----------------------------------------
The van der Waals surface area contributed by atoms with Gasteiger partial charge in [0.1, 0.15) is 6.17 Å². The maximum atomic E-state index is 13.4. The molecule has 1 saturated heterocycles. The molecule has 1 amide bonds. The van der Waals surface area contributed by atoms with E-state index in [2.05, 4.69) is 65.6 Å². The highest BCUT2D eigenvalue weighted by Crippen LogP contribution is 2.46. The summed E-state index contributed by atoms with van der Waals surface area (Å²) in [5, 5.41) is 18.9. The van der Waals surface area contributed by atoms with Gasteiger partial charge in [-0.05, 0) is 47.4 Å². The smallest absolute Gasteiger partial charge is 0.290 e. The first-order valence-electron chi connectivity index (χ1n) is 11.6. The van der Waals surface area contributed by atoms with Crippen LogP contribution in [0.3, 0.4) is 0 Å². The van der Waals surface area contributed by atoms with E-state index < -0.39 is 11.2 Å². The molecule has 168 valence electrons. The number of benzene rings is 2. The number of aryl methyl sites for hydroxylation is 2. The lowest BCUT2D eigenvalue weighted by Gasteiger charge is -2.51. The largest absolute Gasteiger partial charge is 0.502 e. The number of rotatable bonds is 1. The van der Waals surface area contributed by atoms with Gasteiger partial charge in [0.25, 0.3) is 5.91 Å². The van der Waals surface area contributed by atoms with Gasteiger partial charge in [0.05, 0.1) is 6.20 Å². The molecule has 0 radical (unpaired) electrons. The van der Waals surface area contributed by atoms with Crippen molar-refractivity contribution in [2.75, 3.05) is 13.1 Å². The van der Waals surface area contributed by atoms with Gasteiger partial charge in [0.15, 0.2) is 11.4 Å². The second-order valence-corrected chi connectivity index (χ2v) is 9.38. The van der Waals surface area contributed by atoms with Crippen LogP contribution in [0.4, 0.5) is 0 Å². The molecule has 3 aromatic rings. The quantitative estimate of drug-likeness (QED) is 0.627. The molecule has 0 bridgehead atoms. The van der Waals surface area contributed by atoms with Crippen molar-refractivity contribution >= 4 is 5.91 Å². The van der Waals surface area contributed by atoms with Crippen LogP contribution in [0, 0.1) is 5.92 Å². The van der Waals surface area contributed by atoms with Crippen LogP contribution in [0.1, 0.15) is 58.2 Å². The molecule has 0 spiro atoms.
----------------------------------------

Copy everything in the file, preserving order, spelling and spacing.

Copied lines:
The van der Waals surface area contributed by atoms with Gasteiger partial charge in [0.1, 0.15) is 6.17 Å². The maximum atomic E-state index is 13.4. The molecule has 1 saturated heterocycles. The molecule has 1 amide bonds. The van der Waals surface area contributed by atoms with E-state index in [2.05, 4.69) is 65.6 Å². The highest BCUT2D eigenvalue weighted by Crippen LogP contribution is 2.46. The summed E-state index contributed by atoms with van der Waals surface area (Å²) in [5, 5.41) is 18.9. The van der Waals surface area contributed by atoms with Gasteiger partial charge in [-0.05, 0) is 47.4 Å². The smallest absolute Gasteiger partial charge is 0.290 e. The first-order valence-electron chi connectivity index (χ1n) is 11.6. The van der Waals surface area contributed by atoms with Crippen LogP contribution in [0.3, 0.4) is 0 Å². The van der Waals surface area contributed by atoms with E-state index < -0.39 is 11.2 Å². The molecule has 168 valence electrons. The number of benzene rings is 2. The number of aryl methyl sites for hydroxylation is 2. The lowest BCUT2D eigenvalue weighted by Gasteiger charge is -2.51. The largest absolute Gasteiger partial charge is 0.502 e. The number of rotatable bonds is 1. The van der Waals surface area contributed by atoms with Gasteiger partial charge in [0.25, 0.3) is 5.91 Å². The van der Waals surface area contributed by atoms with Gasteiger partial charge in [0.05, 0.1) is 6.20 Å². The molecule has 0 radical (unpaired) electrons. The van der Waals surface area contributed by atoms with Crippen molar-refractivity contribution in [2.75, 3.05) is 13.1 Å². The van der Waals surface area contributed by atoms with Gasteiger partial charge in [0.15, 0.2) is 11.4 Å². The second-order valence-corrected chi connectivity index (χ2v) is 9.38. The van der Waals surface area contributed by atoms with Crippen LogP contribution in [0.4, 0.5) is 0 Å². The molecule has 3 aromatic rings. The quantitative estimate of drug-likeness (QED) is 0.627. The molecule has 0 bridgehead atoms. The van der Waals surface area contributed by atoms with Crippen molar-refractivity contribution >= 4 is 5.91 Å². The van der Waals surface area contributed by atoms with Crippen LogP contribution in [0, 0.1) is 5.92 Å². The van der Waals surface area contributed by atoms with Crippen LogP contribution in [0.1, 0.15) is 58.2 Å². The molecule has 0 spiro atoms.